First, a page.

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Alison Osius
Post Independent
Glenwood Springs, CO Colorado
Femaelstrom
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“Which one is yours?” I ask Kristy, whom I’ve never met, of the dozens of boys milling around a school cafeteria.

“Oh, you can’t miss him,” she says, rolling her eyes, of her son Jordan. “He’s the one in the shorts and cowboy boots.”

Sure enough, there he is, entering the door, his chipper ensemble topped off by square white sunglasses.



“That’s nothing,” she says. “You should have seen what he wore for the sheepdog trials” – evidently, his long team-blue game socks, a long blue jersey, and a cowboy hat with, of course, the shorts. “That’s just … him,” she says.

I am one of three mothers doling out lasagna (mine having been finished at 11:30 the night before, and re-heated in my office’s microwave), bread and salad before a high school football game. Last week I helped at the concession at a soccer game; Mike needs to man the grill soon. And these are but soldierly tasks, paltry compared to the efforts of the parent organizers.



The candy and popcorn stocked and sold in concessions; the dishes washed after fundraising lunches; the breads and cakes rising in night ovens for the bake sales; branches trimmed and sod lain down in school yards: This is adult life K to 12.

In truth my heart often sinks a little, to be tasked to make the lasagna or chili or whatever it is. Who among us isn’t busy?

I gaze out at a buffet line of boys of every height, build, hair color and hue.

Roy and Trae are talking; Trae is kneeling and gesturing, demonstrating something as Roy nods. Trae is 265 pounds and Roy, my younger son, 104.

Moments later I glance back. Trae has Roy in a headlock. Roy is smiling.

Roy explains later, “Oh, we were telling each other moves from tap-out [games], and the UFC.”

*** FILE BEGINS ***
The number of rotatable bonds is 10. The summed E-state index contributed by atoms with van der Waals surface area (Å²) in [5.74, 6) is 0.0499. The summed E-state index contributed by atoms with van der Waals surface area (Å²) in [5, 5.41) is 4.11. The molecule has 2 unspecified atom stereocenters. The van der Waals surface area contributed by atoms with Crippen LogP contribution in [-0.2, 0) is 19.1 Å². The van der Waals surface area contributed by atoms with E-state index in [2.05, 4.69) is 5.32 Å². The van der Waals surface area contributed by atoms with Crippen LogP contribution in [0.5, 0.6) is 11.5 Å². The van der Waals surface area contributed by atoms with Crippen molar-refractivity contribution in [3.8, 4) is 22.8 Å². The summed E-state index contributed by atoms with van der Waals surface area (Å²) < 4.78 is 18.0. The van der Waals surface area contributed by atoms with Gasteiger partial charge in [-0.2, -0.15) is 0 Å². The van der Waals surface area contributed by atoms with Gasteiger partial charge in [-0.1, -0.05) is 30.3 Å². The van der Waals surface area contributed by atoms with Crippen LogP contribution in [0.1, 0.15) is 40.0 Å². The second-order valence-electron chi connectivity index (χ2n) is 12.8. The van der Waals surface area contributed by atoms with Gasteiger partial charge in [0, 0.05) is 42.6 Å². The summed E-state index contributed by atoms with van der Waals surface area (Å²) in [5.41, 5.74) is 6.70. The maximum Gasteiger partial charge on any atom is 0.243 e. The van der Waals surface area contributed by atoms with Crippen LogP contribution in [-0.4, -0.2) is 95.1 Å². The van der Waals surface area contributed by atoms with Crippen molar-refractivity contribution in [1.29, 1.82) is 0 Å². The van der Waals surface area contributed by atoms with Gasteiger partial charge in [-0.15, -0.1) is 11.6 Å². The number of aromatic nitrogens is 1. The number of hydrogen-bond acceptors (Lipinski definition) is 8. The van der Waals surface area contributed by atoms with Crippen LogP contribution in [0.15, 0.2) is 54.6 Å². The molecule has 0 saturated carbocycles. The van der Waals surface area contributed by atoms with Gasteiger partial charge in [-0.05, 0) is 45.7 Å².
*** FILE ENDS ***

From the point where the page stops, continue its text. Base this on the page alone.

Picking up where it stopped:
Receiving his plate, tall Trae thanks us. Most if not all of the boys do.

When I stand at the table or, other days, above the cash box, I get to see the kids. The youth of our present and future. My sons’ peers. Whom I see less of, now that the boys are in high school.

I remember saying to Teddy, as he entered ninth grade, “Oh, look, parents can come to the assembly.”

“Oh, no, you’re not,” he said.

“But it says here, they’re welcome.”

“You’re not coming anywhere near that school. I am not being the only freshman whose mother is there.”

“It’s – no one would -“

“I know you,” he said. “You’d be sittin’ right up front. Smiling and nodding.”

This year, as my second son embarked upon his freshman year, he instructed me to wait by my car to pick him up for appointments.

“This is high school,” he said. “You can’t just come in and smile and stare at people anymore.”

In the cafeteria now, two boys I know acknowledge their pre-game nervousness, and I say, knowing it to be true myself, “That’s OK, you can make it work for you.”

The football players fan around the tables.

“They’re so quiet,” I say.

Kristy laughs. “They’re eating.”

Finishing, the boys fold and stack the tables without being asked, then file out for “pregame.” Dakotah, a running back and the last one out, stops halfway across the floor, turns, and says, “Thanks, mothers!”

In sudden quiet, Kristy and our organizer, the smiling Kim, whom I’d also recently met, pack up dishes while I wipe surfaces.

I remember friends of my parents long ago saying that, when their kids moved out, they’d missed how they met people through them.

That morning, I’d seen a friend, Sandy, as I lugged my glass pan and huge hot plate in with me to work.

“Ah, I remember all that,” she mused. Her sons are grown. “Then one day it all comes to a crashing halt.”

I think of my friends whose kids left for college last fall, of teary partings. Of a parting that lies just around the corner.

“And then,” Sandy added serenely, “you get your own life again.”

– “Femaelstrom” appears on the third Saturday of each month. Alison Osius lives in Carbondale, where she is a climber, skier and magazine editor. Contact her at aosius@hotmail.com.


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